New Bootcamp Orients Cohort '18, Immerses Them in Policy Analysis

Photo by Diane Baldwin/RAND Corporation

October 5, 2018

One of the first new elements of the Pardee RAND’s “reimagined” curriculum rolled out in September when the twenty students of Cohort ’18 arrived for their orientation.

In addition to the typical onboarding activities, the students spent several afternoons during the 10-day bootcamp wrestling with one of the thorniest policy issues in Santa Monica and nationally: how to reduce the number of homeless individuals and help them to rebuild their lives.

Teams of students visited local agencies that assist the homeless where they heard from service providers as well as formerly homeless people. They conducted structured observations on the streets in Santa Monica to determine where and how homeless individuals live. They worked together to understand local policies aimed at addressing the problem. The students also heard from two local guest speakers, Los Angeles City Councilman Mike Bonin and Cal State L.A. Professor Raphael Sonenshein, who added important political context to their exploration.

The goal of the homeless “immersion exercise” was to push students to “open their apertures,” said Assistant Dean Gery Ryan. He said he wanted them to begin see beyond their individual expertise and experiences and to appreciate the complexity of policy problems.

Gery Ryan (right) and faculty discussed the new bootcamp at the Board of Governors meeting.

Professors Lisa Meredith and Molly Selvin, students Stephanie Tanverakul (cohort '18) and Jarrett Catlin (both cohort '18), and Assistant Dean Gery Ryan discussed the new bootcamp at the fall Board of Governors meeting.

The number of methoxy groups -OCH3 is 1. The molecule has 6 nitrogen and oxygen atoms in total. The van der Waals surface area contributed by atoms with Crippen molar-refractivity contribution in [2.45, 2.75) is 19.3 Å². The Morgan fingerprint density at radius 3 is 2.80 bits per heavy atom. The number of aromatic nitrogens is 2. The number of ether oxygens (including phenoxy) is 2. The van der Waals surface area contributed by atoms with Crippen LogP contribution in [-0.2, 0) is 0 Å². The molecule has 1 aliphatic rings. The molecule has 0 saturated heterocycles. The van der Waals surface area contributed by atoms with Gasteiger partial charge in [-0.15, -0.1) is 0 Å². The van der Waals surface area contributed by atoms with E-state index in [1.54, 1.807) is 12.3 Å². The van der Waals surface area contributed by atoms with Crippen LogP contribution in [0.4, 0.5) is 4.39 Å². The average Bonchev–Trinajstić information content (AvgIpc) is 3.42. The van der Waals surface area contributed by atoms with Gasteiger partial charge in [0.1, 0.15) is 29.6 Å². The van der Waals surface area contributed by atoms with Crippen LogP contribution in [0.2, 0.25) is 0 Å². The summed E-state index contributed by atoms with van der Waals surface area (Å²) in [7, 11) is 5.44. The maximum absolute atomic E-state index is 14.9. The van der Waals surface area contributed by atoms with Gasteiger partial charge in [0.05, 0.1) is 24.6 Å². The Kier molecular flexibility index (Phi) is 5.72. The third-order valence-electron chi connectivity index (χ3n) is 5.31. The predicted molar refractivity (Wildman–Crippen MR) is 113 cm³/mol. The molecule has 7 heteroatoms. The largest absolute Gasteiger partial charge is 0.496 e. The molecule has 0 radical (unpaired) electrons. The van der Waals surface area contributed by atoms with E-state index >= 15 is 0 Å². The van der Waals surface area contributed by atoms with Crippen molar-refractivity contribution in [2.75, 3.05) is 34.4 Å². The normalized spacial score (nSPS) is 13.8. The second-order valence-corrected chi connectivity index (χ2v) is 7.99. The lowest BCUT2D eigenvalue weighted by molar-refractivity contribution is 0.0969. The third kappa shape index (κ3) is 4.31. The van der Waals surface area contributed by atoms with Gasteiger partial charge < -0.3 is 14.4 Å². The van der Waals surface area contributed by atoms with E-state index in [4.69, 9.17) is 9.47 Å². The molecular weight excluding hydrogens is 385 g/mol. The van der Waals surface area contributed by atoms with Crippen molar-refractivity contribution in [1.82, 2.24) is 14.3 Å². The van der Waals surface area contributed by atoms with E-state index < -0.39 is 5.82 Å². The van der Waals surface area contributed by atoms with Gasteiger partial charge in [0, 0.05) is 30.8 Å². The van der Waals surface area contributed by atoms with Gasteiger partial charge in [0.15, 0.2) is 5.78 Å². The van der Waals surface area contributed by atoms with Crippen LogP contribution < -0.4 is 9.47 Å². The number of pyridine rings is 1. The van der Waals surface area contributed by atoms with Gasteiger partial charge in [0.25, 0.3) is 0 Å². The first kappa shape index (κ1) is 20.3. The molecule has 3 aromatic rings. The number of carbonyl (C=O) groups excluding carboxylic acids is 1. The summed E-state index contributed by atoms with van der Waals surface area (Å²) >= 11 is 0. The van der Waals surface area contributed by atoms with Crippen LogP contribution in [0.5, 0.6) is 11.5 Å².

Photo by Diane Baldwin/RAND Corporation

“We’re setting the context for them to feel comfortable with each other and rely on each other’s talents and skills” throughout their time at Pardee RAND, Ryan added.

For first-year student Max Griswold, who lived in cities with significant homeless populations before coming to Pardee RAND, the exercise was “a really valuable opportunity to understand what the role of an analyst might be.” He particularly appreciated being able to hear from people with “lived experience” on homelessness.

The team presentations that culminated bootcamp spoke to the experiment’s success. Each of the four teams had a different yet imaginative take on what they’d learned about homelessness, how they understood the complexities and policy tradeoffs, and where they saw opportunities for change.

The homeless policy immersion was the centerpiece of the new bootcamp, but other new elements reflect the principles guiding the broader curriculum overhaul—to equip students to take on complex problems in a rapidly changing world by emphasizing solutions through new thinking, new tools and methods. Those new elements included an introduction to ethics in public policy, a mini-course on U.S. politics and government, and a self-reflection exercise.

The new bootcamp emerged from months of planning by Ryan; professors Angel O’Mahoney, Molly Selvin, and Dave Baiocchi; and Assistant Dean Stefanie Howard. Anonymous student evaluations of the orientation, which largely underscored Griswold’s positive assessment, will help guide Pardee RAND faculty and staff in planning for coming years.